MS and PhD Thesis Proposal Guidelines - DOC

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					                    MS and PhD Thesis Proposal Guidelines
                      Department of Geological Sciences
                        University of Texas at El Paso
                                August 2002

Purpose

These guidelines are intended to aid graduate students in preparing succinct, well-
organized thesis proposals in a timely fashion.
Masters and PhD projects in nearly all disciplines within Geosciences have these
elements in common:

   1. A geologic problem is identified
   2. Data necessary to solving the problem are either collected by the student, or
      obtained independently.
   3. Data is analyzed using techniques appropriate to the data set.
   4. Results of the analysis are reported and are interpreted in light of the initial
      geologic problem.

The purpose of writing a proposal is to demonstrate to the faculty that:

   1. The thesis topic addresses a significant geologic problem.
   2. An organized plan is in place for collecting or obtaining data to help solve the
      problem.
   3. Methods of data analysis have been identified and are appropriate to the dataset.

If you can outline these points clearly in a proposal then you will be able to focus on a
research topic and finish it rapidly. A secondary purpose of the proposal is to train you in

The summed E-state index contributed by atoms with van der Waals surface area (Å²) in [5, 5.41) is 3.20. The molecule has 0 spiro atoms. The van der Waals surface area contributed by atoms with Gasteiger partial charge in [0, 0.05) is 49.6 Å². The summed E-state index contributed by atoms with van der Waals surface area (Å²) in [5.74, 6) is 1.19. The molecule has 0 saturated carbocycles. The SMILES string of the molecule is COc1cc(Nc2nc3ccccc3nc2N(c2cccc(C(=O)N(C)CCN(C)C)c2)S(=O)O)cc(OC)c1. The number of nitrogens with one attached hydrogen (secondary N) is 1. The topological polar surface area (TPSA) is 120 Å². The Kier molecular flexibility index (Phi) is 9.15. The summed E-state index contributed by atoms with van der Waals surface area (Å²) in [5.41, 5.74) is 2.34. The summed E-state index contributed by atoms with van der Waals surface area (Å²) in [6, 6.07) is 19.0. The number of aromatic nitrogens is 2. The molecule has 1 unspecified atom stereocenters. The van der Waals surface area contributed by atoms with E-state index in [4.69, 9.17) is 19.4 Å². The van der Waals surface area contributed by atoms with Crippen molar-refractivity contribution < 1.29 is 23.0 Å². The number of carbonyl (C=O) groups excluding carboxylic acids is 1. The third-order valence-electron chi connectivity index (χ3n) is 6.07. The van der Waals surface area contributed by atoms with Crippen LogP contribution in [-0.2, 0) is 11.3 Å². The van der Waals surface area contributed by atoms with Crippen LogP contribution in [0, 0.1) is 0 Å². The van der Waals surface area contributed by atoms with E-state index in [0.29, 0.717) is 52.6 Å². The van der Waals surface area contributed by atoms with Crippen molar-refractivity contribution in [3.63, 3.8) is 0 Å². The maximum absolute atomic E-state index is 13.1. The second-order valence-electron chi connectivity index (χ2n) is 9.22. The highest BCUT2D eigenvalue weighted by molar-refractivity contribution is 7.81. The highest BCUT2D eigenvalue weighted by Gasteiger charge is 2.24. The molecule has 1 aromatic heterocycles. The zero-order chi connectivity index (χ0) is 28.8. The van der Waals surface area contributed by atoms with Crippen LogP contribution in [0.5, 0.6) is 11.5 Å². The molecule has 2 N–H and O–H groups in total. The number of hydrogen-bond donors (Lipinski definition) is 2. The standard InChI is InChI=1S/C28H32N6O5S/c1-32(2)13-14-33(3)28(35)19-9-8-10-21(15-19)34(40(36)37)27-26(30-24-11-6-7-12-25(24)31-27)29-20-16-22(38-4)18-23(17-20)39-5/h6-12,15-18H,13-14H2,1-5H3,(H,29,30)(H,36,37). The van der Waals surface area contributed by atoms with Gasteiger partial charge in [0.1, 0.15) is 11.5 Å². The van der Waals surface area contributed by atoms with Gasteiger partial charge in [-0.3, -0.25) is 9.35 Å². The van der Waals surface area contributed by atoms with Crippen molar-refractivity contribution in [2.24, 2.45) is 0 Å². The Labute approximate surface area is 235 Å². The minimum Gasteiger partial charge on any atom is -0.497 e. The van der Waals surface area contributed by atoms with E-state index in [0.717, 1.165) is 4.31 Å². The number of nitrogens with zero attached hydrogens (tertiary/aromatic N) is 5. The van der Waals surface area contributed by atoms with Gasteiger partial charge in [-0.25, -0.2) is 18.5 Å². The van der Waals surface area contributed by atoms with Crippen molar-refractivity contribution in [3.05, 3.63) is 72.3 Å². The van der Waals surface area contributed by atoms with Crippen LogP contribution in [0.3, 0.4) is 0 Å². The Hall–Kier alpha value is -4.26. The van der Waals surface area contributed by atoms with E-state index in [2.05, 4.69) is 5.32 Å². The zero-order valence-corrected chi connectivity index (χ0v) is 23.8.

the art of proposal writing. Any future career in the geosciences, whether it be in
industry of academe will require these skills in some form.

Below is a suggested outline for a proposal that will achieve the goals stated in the
preceding paragraph. The actual length of a written proposal will vary depending on the
scope of the project. Suggested lengths are 5 – 1- pages of double spaced text for an MS
proposal and 10 – 15 pages of double spaced text for a PhD proposal. References and
figures are in addition to the suggested page limits.

Elements of a Proposal

Abstract

The abstract of the proposal is circulated to the entire faculty, who will evaluate the merit
of the proposed project based in the abstract. Thus it should summarize the main
elements of the research. This includes the elements stated above:
   1. The geologic problem and its significance
   2. A description of the data to be acquired or analyzed
   3. A description of data analysis methods

An abstract is typically one to two paragraphs in length and should be written after you
have completed the rest of the proposal.